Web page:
These questions haven’t gone away; they still float in the air of our 21st century world. Are we with Pilate, nervously allowing himself to be manoeuvred into a dangerous compromise? Are we with the chief priests, pressing home a political advantage without realising that we are pushing ourselves backwards towards complete capitulation? Or are we with Jesus – silent in the middle, continuing to reflect the love of God into his muddled and tragic world?
And so Jesus is sentenced and carries his own cross to the place of execution. Of all the Gospels, John’s is the only one to have Jesus carry his own cross unaided through the teeming streets of the city to Golgotha, the place of the skull, where he is crucified between two others.
Thus we have the perfect storm at that moment of crucifixion; the power of evil in the world represented by Rome and the rebellion of God’s chosen people Israel, coming together as the tools of Satan, the accuser, the great force of ant-creation.
The climax of Jesus public ministry comes precisely because he believes that the only way that the full force of this anti-creation power could be defeated was for him, anointed with God’s Holy Spirit, to fight the real battle against the real enemy, was to take the full force of evil and accusation upon himself, to let it do its worst with him whereby it would become exhausted, its main force spent.
There was no other way.
Jesus is a universal King
Reading: John 19:19-22
Reflection by the Reverend Jackie Maw
The notice on the cross was in Latin, Greek and Hebrew. Here is the King of the Jews
You don’t need language to understand suffering
Pain is a universal tongue;
On hearing cries of anguish
Our nerve endings tremble.
Suffering needs no translation.
But take note
Jesus is King.
Death defeated, he is Lord of Life
Mercy poured out, He is Prince of Peace
Our universal enemy lies crushed and fallen
The declaration goes out from Mount Zion,
to rich and poor,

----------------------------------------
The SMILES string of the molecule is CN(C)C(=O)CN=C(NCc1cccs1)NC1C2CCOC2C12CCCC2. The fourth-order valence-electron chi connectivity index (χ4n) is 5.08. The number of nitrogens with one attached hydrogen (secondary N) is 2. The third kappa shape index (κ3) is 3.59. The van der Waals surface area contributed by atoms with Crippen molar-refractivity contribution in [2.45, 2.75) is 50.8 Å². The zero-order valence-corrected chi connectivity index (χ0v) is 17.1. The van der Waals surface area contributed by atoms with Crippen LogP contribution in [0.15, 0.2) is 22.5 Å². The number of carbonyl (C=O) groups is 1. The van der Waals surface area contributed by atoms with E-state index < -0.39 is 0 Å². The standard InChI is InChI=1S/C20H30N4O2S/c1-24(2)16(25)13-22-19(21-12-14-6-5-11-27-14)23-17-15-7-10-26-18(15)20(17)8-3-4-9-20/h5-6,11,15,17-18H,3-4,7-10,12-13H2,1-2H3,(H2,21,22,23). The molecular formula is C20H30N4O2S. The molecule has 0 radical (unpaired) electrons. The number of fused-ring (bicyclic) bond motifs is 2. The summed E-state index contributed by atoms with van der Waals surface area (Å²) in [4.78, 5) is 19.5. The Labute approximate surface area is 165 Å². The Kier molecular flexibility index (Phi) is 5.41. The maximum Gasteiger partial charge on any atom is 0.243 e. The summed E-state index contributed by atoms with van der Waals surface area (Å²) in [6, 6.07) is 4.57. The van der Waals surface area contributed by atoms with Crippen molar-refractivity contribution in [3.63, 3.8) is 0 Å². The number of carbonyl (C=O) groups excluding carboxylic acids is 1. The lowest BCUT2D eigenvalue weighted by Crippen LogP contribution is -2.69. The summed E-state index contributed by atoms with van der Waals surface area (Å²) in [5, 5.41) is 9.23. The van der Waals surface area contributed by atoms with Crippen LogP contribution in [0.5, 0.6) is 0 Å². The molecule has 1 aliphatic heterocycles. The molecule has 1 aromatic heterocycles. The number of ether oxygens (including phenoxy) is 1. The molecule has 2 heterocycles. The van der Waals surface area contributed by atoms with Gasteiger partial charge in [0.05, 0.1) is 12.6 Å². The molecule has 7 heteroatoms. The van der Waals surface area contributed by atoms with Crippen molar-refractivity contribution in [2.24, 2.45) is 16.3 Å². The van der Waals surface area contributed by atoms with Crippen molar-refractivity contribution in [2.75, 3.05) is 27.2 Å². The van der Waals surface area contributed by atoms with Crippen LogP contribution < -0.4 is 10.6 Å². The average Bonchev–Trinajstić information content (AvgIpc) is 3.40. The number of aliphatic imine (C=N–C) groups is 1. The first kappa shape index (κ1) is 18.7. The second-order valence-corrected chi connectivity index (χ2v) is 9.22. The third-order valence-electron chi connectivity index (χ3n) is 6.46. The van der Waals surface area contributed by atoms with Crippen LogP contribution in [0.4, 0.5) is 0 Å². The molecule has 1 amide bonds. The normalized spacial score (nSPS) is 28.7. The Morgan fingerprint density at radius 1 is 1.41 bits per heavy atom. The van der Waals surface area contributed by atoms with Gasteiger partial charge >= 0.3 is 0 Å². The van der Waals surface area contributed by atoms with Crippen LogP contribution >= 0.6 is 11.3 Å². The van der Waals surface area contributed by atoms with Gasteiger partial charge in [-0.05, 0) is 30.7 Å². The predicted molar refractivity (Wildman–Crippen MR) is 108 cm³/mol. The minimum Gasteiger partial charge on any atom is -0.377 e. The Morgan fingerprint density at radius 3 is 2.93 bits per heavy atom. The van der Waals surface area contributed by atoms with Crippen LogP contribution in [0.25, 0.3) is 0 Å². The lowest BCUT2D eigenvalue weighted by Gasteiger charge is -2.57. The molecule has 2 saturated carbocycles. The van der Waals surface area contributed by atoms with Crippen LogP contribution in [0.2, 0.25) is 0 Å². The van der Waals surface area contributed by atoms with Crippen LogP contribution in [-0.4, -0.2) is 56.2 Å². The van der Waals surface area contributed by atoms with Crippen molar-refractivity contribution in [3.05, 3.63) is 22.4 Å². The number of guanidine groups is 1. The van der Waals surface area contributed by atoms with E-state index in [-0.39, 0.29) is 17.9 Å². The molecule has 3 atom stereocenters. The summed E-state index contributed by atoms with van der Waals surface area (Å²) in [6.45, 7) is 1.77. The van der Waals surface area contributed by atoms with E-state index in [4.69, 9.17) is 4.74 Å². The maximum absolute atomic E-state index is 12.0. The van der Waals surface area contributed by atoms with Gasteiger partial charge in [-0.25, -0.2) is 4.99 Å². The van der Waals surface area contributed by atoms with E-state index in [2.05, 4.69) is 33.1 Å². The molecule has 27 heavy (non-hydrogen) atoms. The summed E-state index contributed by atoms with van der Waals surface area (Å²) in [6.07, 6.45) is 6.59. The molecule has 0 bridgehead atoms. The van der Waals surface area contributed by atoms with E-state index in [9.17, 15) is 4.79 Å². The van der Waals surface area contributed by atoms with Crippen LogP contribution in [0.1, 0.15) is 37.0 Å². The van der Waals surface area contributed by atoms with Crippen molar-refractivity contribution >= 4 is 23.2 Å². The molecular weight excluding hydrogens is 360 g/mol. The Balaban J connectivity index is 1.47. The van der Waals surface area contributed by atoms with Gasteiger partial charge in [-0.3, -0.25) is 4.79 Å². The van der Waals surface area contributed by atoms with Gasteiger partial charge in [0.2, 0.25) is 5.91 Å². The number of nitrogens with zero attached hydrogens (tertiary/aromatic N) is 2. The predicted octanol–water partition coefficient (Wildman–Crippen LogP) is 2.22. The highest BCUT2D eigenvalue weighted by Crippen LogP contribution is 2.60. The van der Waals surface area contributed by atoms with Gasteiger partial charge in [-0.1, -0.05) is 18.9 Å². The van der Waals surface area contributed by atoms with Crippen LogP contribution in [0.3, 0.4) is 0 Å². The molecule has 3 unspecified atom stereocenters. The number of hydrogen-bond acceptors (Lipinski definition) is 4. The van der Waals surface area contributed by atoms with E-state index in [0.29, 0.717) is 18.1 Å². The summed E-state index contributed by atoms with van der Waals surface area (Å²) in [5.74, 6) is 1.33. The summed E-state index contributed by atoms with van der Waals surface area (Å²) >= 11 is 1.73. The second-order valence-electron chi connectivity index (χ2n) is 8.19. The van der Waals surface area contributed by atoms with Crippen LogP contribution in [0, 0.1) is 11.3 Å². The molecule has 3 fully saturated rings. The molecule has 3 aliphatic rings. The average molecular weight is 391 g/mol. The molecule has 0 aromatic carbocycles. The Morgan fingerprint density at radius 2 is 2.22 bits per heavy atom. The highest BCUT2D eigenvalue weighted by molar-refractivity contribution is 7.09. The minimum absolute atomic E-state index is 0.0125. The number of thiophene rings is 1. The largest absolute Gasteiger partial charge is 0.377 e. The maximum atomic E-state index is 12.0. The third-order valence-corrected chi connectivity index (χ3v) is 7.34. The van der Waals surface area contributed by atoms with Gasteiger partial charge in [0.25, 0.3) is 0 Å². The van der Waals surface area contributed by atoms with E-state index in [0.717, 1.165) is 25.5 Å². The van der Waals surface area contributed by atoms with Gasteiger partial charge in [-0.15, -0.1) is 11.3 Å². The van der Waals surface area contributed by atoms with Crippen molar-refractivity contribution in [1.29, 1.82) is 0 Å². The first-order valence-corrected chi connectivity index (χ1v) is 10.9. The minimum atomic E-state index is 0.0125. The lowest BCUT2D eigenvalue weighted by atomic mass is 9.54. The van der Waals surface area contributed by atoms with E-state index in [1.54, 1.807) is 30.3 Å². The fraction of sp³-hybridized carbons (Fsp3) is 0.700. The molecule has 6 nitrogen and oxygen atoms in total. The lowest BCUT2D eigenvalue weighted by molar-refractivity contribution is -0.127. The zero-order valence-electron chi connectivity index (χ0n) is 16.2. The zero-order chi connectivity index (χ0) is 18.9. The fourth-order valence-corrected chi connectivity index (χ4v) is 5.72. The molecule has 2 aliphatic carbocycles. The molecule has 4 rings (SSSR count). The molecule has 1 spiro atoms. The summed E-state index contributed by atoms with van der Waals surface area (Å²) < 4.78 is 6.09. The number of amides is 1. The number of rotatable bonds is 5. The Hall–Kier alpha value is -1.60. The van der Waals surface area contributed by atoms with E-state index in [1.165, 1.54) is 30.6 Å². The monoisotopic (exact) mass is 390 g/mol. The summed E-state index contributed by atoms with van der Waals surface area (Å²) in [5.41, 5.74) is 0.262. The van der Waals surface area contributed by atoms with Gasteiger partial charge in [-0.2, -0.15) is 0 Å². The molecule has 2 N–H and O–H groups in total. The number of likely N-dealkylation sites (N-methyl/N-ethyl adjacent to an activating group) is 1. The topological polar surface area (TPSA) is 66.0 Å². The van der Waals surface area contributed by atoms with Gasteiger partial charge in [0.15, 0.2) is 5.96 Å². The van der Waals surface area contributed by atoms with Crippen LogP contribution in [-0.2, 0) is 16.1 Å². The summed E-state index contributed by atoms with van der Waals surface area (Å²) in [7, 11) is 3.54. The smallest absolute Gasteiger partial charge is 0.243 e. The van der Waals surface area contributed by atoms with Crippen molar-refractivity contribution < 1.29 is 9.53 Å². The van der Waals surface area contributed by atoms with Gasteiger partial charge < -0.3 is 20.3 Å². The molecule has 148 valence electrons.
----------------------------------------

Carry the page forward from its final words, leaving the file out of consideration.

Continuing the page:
to the faithful and the faithless,
to the throne of Caesar,
to the ends of the earth.
Speak it out
Jesus is a compassionate King
Reading: John 19:23-27
Reflection by the Reverend Brigid Barrett
Jesus cares for his mother and the disciple he loved.
Once again John reflects back to the Old Testament, this time to psalm 22, a psalm of abandonment. According to Matthew (27:46) and Mark (15:34) this is the psalm Jesus himself quoted from the cross, or maybe screamed at the moment of his greatest agony: “my God, My God, why did you abandon me?” Or in the words of Strainers Crucifixion “why have you forsaken me?”
The psalm continues its awful litany of suffering. One of the many horrors it describes is of the sufferer not only being stripped naked but of seeing people gambling for his clothing. John gives us just enough mention to draw our attention to that psalm, leaving us to draw the implication that Jesus is the righteous sufferer, the fulfilment of that prophecy. He is the one through whose shameful death the weight of Israel’s sin, and behind that the sin of the whole world, is being dealt with.
The King of the Jews, as Pilate’s label on the cross describes him, is God’s chosen representative not merely to rule the world but to redeem it.
And so we come to the women standing at the foot of the cross itself.
When I was serving in Libya, during Ramadan the young men had a tendency to become violent. Having nothing to eat or drink between sunrise and sunset they got bored and went around in groups often stirring up trouble. I expect low blood sugar and dehydration contributed to their desire for mischief just at it does today.
As non-muslims we nurses were strongly advised to remain within the confines of the hospital compound during Ramadan. One thing I found interesting was that, although the local police were very wary of groups of young men and moved in heavy-handedly at the first sign of trouble, young women and boys were free to come and go at will. Presumably the women were expected to shop in order to prepare the fast-breaking meal and boys were not seen as a threat.
We know that in the early churchwomen were just as likely to be punished as the men, but maybe this was not the case at the time of Jesus death.
Looking at the people gathered around the cross, we see women and a young disciple. We don’t know how old he was but, possibly quite young, a teenager perhaps rather than a working man and therefore not seen as a potential threat.
Jesus’ followers, including the disciples, had gone into hiding, too afraid to be seen. Peter, of course, had tried to follow but had been scared into denying he even knew Jesus.